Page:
Entry to Germany from Austria – rules to consider

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Parts of the Czech Republic and Austria are much more affected by the coronavirus than Bavaria. Several border regions are now officially classified as risk areas by the German government. Germany warns against travelling there. Recently, after Vienna, Vorarlberg was also put on the Red List. What does this mean for tourists, business travelers and commuters?

What is the Corona situation in the Czech Republic and Austria?

In Austria, Vorarlberg, which borders on Bavaria, is now considered a risk area alongside Vienna. In the Czech Republic, large parts of the country are at risk, including the border regions of Carlsbad, Pilsen and southern Bohemia.

Both countries are currently much more affected by the coronavirus than Germany and Bavaria. A direct comparison is difficult because the countries sometimes show different indicators and also test differently. However, according to figures from the World Health Organization (as of September 24, 10:00 a.m.), the number of new infections per 100,000 inhabitants within a week was 57.1 in Austria and 135 in the Czech Republic, while the figure for Germany was 14.6. In Bavaria, the figure is somewhat higher: the State Office for Health and Food Safety reported it at 19.1 as of September 24, 8.00 a.m.

What does this mean for travel from Germany to both countries?

If you travel to a part of the federal states that has not been declared a risk area, nothing changes for you. This also applies if a risk area is only crossed.

If one drives into a risk area, there are different possibilities: There is no effect on business trips lasting less than 48 hours. Even private trips lasting less than 48 hours are theoretically possible without quarantine, but only if they have not “served the private participation in a cultural event, a sports event, a public festival or any other leisure event”, as it is stated in the Bavarian entry quarantine regulation.

Anyone who has either taken part privately in such an event or has been in the risk area for more than 48 hours must actually spend 14 days in quarantine. There are exceptions: Anyone who can present a negative test less than 48 hours on entry does not have to be quarantined in the first place, and anyone who is tested after entry ends up with a negative result. Both, however, only apply if one is symptom-free.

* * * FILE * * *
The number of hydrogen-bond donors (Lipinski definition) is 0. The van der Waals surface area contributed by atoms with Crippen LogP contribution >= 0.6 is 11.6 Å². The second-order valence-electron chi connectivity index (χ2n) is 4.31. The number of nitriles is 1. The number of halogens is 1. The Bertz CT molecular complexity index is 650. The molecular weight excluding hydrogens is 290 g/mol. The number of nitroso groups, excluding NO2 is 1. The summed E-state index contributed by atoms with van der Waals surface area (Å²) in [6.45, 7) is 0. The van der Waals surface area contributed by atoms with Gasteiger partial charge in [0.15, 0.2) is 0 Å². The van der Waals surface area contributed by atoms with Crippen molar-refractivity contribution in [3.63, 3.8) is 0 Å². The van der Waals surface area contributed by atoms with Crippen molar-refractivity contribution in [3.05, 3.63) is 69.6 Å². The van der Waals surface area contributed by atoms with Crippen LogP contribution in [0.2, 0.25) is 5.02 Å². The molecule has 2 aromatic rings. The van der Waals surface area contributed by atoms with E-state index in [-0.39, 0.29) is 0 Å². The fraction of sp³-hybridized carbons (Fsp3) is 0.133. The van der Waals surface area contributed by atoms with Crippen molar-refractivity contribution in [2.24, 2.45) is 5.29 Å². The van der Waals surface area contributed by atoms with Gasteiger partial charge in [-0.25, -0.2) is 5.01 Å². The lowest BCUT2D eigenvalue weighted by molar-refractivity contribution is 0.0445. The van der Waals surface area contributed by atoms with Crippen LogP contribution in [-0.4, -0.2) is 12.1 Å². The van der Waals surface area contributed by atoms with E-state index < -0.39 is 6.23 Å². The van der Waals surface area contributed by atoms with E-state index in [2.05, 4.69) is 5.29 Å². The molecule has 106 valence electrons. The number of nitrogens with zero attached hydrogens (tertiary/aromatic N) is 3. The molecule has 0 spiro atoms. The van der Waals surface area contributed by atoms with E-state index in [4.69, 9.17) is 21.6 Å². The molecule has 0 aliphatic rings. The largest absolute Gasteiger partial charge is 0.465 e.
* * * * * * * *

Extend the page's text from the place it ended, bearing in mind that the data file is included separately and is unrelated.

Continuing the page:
What about commuters?

Tens of thousands of people commute from the border regions to Bavaria. For them, too, the length of time they stay in the risk area is important. If they are there for less than 48 hours at a stretch and have no symptoms, they do not have to be quarantined.

How does the situation affect the economy in the border regions?

Many companies are worried because commuters in particular are important for the economy, as the Chambers of Industry and Commerce emphasize. In Oberpfalz  alone, according to the Chamber of Industry and Commerce there, 13,000 commuters from the Czech Republic are employed. The majority cross the border daily. Accordingly, there are many worried inquiries from the member companies. Czech commuters also play a role in Lower Bavaria. According to the local IHK, there are about 5000. “The companies are urgently dependent on these workers.”

There is also concern in the district of Lindau, which borders on Vorarlberg. “Border traffic is very important for us, we are a very closely networked region,” says a spokeswoman. This affects commuters and shopping traffic as well as families on both sides of the border.

What about freight traffic?

It is not affected. People who “transport people, goods and goods across borders for professional reasons by road, rail, sea or air” are exempt from quarantine according to the regulation.

— Hector Pascua with reports from kurier.at. Picture: stockilyapp.com

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